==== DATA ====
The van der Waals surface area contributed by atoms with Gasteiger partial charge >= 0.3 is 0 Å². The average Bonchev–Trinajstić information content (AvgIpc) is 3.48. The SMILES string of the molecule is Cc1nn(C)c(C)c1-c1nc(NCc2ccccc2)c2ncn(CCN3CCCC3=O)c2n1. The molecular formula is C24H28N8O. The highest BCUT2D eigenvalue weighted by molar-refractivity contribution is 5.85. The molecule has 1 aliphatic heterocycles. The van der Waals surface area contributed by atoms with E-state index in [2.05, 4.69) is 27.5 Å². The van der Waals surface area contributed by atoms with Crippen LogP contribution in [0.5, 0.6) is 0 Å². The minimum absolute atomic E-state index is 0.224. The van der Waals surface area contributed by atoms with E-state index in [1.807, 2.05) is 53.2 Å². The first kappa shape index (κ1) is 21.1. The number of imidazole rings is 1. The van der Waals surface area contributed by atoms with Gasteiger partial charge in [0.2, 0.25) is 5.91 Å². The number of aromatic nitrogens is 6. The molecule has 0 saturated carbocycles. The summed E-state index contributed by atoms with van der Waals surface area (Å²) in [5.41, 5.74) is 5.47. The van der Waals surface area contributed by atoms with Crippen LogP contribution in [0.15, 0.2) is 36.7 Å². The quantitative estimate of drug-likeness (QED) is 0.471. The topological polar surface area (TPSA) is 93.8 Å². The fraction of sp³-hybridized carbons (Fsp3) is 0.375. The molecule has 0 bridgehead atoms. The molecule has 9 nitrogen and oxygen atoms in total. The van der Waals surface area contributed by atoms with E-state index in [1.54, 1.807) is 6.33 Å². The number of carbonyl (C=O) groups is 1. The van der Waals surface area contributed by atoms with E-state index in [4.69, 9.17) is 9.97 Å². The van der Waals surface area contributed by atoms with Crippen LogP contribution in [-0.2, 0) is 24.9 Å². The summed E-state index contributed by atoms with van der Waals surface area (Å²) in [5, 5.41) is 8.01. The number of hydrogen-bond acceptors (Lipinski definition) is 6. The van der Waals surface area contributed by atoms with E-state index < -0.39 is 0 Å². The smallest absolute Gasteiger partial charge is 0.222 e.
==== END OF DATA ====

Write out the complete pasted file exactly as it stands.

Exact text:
The van der Waals surface area contributed by atoms with Gasteiger partial charge >= 0.3 is 0 Å². The average Bonchev–Trinajstić information content (AvgIpc) is 3.48. The SMILES string of the molecule is Cc1nn(C)c(C)c1-c1nc(NCc2ccccc2)c2ncn(CCN3CCCC3=O)c2n1. The molecular formula is C24H28N8O. The highest BCUT2D eigenvalue weighted by molar-refractivity contribution is 5.85. The molecule has 1 aliphatic heterocycles. The van der Waals surface area contributed by atoms with E-state index in [2.05, 4.69) is 27.5 Å². The van der Waals surface area contributed by atoms with Crippen LogP contribution in [0.5, 0.6) is 0 Å². The minimum absolute atomic E-state index is 0.224. The van der Waals surface area contributed by atoms with E-state index in [1.807, 2.05) is 53.2 Å². The first kappa shape index (κ1) is 21.1. The number of imidazole rings is 1. The van der Waals surface area contributed by atoms with Gasteiger partial charge in [0.2, 0.25) is 5.91 Å². The number of aromatic nitrogens is 6. The molecule has 0 saturated carbocycles. The summed E-state index contributed by atoms with van der Waals surface area (Å²) in [5.41, 5.74) is 5.47. The van der Waals surface area contributed by atoms with Crippen LogP contribution in [0.15, 0.2) is 36.7 Å². The quantitative estimate of drug-likeness (QED) is 0.471. The topological polar surface area (TPSA) is 93.8 Å². The fraction of sp³-hybridized carbons (Fsp3) is 0.375. The molecule has 0 bridgehead atoms. The molecule has 9 nitrogen and oxygen atoms in total. The van der Waals surface area contributed by atoms with E-state index in [1.54, 1.807) is 6.33 Å². The number of carbonyl (C=O) groups is 1. The van der Waals surface area contributed by atoms with E-state index in [4.69, 9.17) is 9.97 Å². The van der Waals surface area contributed by atoms with Crippen LogP contribution in [-0.2, 0) is 24.9 Å². The summed E-state index contributed by atoms with van der Waals surface area (Å²) in [5, 5.41) is 8.01. The number of hydrogen-bond acceptors (Lipinski definition) is 6. The van der Waals surface area contributed by atoms with E-state index < -0.39 is 0 Å². The smallest absolute Gasteiger partial charge is 0.222 e.